For equine athletes to perform their best, optimal respiratory health is crucial, and particularly important for harness racehorses. A racehorse moves roughly 70 litres of air through its lungs over the duration of one second while exercising.
To simulate the movement of that amount of air outside the anatomy of a horse’s body, it would require two industrial ShopVacs on full power, says Dr David Priest, a Palm Beach Equine Clinic veterinarian with a keen interest in respiratory health.
A colloquial condition known as “roaring”, or recurrent laryngeal neuropathy, is a fairly common issue among horses, and it restricts the amount of air able to reach the lungs through the horse’s upper respiratory system.
The condition usually affects the left side of the larynx – the equine left recurrent laryngeal nerve is longer than the right – with paralysis that does not allow for an adequate amount of air to travel to the lungs.
According to Priest, an equine’s anatomy is an important factor in the prevalence of this condition. There is a correlation with the length and size of the neck to the nerve pathways that travel from the brain to the chest, around the heart, and back up to the throat. Although mild cases of recurrent laryngeal neuropathy can be tolerated, the condition becomes particularly serious when a horse’s work involves high-intensity aerobic exercise.
“We often see recurrent laryngeal neuropathy described as a paralyzed flapper,” Priest said. “If you imagine the flaps of the larynx as cabinet doors, then the horse should be able to hold the doors open without a problem while at rest. Yet, when the airflow picks up during exercise, that muscle is sometimes not strong enough to hold the doors open, and it collapses into the airway.”
Just before the start of 2019, Priest received a call from Stephanie Reames, the trainer of a four-year-old harness racehorse with symptoms pointing to recurrent laryngeal neuropathy. During his diagnostic process, Priest performed an endoscopy while the horse was resting to provide a baseline observation.
“I saw what I thought was a minor abnormality, but I did not know what amount of laryngeal strength this horse had,” Priest said. “The roaring noise usually occurs when the disease is progressive, and this horse was making a little bit of noise.
“This particular horse was in training for the harness racing season, so the owners and trainer wanted to figure out the root of the issue as swiftly as possible.” He said the most effective way is to use a dynamic endoscope, a video recording device worn by the horse during exercise. It allows veterinarians to see the larynx, and therefore view signs of recurrent laryngeal neuropathy in real-time.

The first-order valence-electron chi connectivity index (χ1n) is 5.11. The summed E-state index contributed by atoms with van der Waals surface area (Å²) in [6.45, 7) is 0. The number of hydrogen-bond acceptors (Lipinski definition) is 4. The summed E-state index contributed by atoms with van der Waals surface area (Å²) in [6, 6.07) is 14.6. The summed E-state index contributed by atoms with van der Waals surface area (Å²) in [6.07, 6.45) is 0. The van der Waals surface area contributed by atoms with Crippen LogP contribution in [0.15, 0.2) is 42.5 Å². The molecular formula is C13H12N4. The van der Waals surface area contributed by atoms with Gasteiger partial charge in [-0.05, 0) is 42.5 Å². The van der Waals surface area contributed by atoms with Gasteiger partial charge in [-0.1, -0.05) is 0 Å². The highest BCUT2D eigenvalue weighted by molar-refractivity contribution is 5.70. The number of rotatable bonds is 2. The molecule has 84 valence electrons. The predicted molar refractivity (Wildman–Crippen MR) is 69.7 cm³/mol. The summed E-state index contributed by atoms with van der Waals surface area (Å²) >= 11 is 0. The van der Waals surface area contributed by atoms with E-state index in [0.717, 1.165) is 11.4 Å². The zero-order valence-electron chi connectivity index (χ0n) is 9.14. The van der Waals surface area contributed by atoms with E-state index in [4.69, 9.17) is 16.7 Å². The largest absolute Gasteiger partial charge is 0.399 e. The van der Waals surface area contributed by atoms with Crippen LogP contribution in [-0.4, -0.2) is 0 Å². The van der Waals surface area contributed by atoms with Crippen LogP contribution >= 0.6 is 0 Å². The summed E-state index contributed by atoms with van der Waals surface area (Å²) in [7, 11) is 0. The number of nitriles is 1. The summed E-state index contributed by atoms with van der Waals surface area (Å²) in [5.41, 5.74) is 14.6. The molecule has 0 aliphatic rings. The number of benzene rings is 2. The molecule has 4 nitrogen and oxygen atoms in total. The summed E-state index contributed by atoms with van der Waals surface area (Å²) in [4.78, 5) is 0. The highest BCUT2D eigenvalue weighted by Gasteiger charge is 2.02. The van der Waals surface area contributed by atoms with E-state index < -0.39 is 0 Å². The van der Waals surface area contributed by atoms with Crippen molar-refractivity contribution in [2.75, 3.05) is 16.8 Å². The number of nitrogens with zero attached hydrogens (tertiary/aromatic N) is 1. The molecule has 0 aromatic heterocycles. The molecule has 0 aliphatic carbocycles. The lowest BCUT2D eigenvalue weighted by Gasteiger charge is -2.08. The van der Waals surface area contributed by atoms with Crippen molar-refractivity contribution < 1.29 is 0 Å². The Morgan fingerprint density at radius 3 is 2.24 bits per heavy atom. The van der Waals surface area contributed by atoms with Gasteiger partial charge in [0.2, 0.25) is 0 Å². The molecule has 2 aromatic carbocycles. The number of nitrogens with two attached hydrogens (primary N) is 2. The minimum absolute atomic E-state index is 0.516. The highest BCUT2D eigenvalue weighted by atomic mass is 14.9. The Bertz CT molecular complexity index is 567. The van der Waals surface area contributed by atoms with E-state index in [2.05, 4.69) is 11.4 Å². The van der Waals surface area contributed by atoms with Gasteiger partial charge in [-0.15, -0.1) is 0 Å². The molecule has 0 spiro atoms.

Priest observed the disease as a grade C on the universal grading system for rating the disease, which translates to a full collapse of the left larynx flap.
Once diagnosed, Priest recommended laryngeal tie-back surgery, which involves stitching the larynx flap to surrounding cartilage in order to hold it open for optimal air flow. He performed the surgery at Palm Beach Equine Clinic a couple of days after making the diagnosis, and the horse returned home to his training base at South Florida Training Center in Lake Worth, Florida, the same day.
The suggested recovery time was 30 days to allow for the surgical incisions to heal. Once healed, the horse immediately returned to full harness racing training.
“The horse is doing fantastic and we are hoping to qualify for racing in the next three weeks, and we will most likely head north to Pennsylvania to race,” Reames said. “Dr Priest is absolutely amazing and was extremely professional from start to finish. There is always a hesitation when you learn that a horse needs surgery, but Dr Priest was so prompt with the diagnosis and procedure, and the horse healed so quickly. We have high hopes for another successful racing season!”
Last month, Priest performed a second dynamic endoscopy to observe the condition and effectiveness of the tie-back surgery.
“The disease usually results in a 20-30% reduction in air flow, which causes a small performance decline resulting in a speed reduction of maybe one second. This horse’s particular case was perfect at the one-year check, which is key because that one second can be the difference between winning and losing.”